“But look at this photograph of 1880 (above). It shows a civil engineering site, not a tourist feature! The structure is rather utilitarian in appearance and lacks the refinement of Victorian tourism facilities. The lower promenade is still under construction, hence it is unlikely to be a major tourism attraction. And there is a crane conveniently placed at the hoist's foot to swing the sleeper blocks away.

“This all gives credence to the argument that the vertical hoist was a piece of essential engineering to assist with building the lower promenade, rather than a later feature added for the benefit of visitors.”

So Saltburn’s first cliff lift was built not to stop the tourists from having to huff and puff their way back up the bank but so that the heavy sleepers, which the railway had donated for free, could be dropped down to the seawall.

The hoist opened in July 1870, but so much huffing and puffing did it prevent that some tourists were happy to use it – even though it developed the worrying habit of getting stuck halfway. The brave passengers paid 1d up from the beach and 1½d to go down.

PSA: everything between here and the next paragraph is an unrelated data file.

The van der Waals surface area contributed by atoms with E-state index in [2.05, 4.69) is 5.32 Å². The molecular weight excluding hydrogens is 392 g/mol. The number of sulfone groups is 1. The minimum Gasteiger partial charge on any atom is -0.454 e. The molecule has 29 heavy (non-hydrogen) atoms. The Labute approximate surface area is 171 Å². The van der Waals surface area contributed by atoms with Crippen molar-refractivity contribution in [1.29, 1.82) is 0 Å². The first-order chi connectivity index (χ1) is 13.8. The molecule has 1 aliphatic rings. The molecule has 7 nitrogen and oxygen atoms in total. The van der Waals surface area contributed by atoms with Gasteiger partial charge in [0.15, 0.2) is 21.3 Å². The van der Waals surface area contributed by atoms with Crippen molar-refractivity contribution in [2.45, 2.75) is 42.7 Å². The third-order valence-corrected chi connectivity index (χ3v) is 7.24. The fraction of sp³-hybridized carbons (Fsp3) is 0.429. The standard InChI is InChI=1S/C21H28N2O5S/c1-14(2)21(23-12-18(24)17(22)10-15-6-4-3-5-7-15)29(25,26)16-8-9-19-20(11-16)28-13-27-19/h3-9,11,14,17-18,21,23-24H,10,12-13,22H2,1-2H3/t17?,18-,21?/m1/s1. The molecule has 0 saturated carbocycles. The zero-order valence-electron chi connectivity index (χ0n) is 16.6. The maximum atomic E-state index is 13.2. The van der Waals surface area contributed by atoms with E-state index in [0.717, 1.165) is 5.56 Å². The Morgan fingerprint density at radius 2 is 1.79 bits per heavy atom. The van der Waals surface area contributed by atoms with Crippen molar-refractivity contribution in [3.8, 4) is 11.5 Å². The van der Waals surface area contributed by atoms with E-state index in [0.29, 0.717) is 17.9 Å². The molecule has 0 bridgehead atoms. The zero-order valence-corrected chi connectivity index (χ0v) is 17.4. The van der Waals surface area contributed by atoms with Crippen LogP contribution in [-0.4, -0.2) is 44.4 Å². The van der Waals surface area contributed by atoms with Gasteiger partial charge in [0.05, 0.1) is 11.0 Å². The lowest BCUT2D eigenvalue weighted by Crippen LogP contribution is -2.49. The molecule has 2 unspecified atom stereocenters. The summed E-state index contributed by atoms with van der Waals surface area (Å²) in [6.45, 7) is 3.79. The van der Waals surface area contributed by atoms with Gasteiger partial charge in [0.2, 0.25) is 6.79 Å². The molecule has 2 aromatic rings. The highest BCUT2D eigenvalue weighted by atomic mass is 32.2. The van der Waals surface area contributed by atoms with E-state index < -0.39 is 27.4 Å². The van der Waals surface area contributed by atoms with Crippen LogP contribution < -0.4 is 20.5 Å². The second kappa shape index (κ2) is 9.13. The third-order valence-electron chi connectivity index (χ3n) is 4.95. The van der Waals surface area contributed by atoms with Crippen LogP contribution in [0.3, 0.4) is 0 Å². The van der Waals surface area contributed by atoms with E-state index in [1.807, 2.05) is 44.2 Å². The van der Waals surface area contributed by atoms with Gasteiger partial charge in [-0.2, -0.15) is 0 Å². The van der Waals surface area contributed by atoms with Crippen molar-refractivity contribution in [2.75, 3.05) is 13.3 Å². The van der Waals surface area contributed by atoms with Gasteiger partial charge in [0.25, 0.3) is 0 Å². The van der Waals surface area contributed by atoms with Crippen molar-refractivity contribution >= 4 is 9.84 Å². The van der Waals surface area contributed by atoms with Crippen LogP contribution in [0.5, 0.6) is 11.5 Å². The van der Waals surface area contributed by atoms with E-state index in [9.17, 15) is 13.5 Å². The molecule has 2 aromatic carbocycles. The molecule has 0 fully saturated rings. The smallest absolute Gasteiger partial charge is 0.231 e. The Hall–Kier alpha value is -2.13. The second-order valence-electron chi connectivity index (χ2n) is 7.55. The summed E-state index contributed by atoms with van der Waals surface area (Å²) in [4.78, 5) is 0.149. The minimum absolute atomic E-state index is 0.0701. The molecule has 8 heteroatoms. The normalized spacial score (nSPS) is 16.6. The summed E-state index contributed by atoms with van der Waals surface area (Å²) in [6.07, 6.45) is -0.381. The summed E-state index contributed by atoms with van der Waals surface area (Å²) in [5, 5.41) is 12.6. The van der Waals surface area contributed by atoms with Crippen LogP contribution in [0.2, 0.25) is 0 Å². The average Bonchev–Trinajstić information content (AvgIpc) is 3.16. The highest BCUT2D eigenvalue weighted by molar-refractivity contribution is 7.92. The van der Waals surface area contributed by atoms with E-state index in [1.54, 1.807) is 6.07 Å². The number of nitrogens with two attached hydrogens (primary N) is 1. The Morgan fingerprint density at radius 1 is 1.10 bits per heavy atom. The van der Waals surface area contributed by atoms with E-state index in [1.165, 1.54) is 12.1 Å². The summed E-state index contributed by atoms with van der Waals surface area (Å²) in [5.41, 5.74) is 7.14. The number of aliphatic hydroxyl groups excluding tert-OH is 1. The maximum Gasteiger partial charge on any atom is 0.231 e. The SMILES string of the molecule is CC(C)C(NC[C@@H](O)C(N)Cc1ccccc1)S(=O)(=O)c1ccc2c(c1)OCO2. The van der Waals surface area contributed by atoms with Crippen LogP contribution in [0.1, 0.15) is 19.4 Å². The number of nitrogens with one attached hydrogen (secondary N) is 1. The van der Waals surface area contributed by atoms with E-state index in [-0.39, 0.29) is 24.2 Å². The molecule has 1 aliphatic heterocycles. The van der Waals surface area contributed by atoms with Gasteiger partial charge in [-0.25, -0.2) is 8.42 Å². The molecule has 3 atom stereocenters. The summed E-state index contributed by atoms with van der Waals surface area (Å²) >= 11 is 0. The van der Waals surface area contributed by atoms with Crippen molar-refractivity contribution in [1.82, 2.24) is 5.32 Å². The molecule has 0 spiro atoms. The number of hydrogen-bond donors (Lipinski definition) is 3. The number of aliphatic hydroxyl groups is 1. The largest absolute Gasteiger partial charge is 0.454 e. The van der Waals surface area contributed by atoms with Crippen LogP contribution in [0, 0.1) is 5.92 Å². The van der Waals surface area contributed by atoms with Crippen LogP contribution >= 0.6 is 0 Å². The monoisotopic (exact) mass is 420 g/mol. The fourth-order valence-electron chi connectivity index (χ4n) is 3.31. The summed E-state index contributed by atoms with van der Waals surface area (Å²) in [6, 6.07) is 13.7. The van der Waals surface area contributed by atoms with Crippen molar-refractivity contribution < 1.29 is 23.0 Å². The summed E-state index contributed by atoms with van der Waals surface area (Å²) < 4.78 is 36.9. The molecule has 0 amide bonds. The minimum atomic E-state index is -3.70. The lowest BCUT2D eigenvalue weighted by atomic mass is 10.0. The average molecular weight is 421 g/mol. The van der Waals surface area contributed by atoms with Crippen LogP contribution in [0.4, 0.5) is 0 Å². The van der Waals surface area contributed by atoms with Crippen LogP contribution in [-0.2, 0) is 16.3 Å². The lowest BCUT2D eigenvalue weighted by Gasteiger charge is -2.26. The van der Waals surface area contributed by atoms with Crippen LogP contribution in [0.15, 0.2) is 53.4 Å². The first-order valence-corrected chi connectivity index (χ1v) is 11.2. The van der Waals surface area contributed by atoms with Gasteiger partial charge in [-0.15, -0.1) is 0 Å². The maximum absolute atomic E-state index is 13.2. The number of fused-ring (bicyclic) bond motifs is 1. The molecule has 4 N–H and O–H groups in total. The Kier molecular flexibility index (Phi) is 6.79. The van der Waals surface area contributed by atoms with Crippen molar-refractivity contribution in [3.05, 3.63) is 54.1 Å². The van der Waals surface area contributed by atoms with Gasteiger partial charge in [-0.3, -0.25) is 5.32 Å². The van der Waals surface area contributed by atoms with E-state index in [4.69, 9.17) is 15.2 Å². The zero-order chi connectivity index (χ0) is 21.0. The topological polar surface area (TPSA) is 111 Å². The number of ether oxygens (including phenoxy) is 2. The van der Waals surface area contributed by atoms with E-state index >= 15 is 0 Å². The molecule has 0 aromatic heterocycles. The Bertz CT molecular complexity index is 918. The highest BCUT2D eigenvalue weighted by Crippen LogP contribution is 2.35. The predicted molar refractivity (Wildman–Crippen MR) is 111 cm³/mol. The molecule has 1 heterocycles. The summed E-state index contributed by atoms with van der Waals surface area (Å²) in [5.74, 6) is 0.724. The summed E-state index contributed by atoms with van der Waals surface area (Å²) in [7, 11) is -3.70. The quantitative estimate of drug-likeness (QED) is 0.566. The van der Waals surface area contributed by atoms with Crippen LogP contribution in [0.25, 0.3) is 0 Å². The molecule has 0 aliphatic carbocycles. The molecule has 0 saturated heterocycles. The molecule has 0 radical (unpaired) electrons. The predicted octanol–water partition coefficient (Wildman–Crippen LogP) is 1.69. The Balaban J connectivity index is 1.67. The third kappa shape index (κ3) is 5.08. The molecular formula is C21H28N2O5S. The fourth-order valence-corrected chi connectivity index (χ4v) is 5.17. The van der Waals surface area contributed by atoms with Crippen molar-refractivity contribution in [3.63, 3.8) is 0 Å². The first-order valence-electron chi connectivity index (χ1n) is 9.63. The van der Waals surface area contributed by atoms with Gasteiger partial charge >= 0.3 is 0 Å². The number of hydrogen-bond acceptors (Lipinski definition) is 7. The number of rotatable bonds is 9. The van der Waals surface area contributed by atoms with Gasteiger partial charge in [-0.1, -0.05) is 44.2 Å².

Because it wasn’t built as a permanent tourist attraction, the wooden hoist, which was tethered to the side of the cliff by guyropes, soon began to rot. It was removed in 1884 and replaced by the country’s third water-balanced inclined tramway, which opened on June 28, 1884, and still runs.

The Northern Echo: The water balanced inclined tramway at Saltburn

The 1884 cliff lift with a new pier entrance

THE square stone sleepers were quarried at Brusselton, near Shildon, and were used to carry the rails on the eastern section of the Stockton & Darlington Railway when it opened on September 27, 1825.

The rails were held in place by metal “chairs” which were attached to the sleepers by nails. The nail holes were drilled by small boys in the quarry.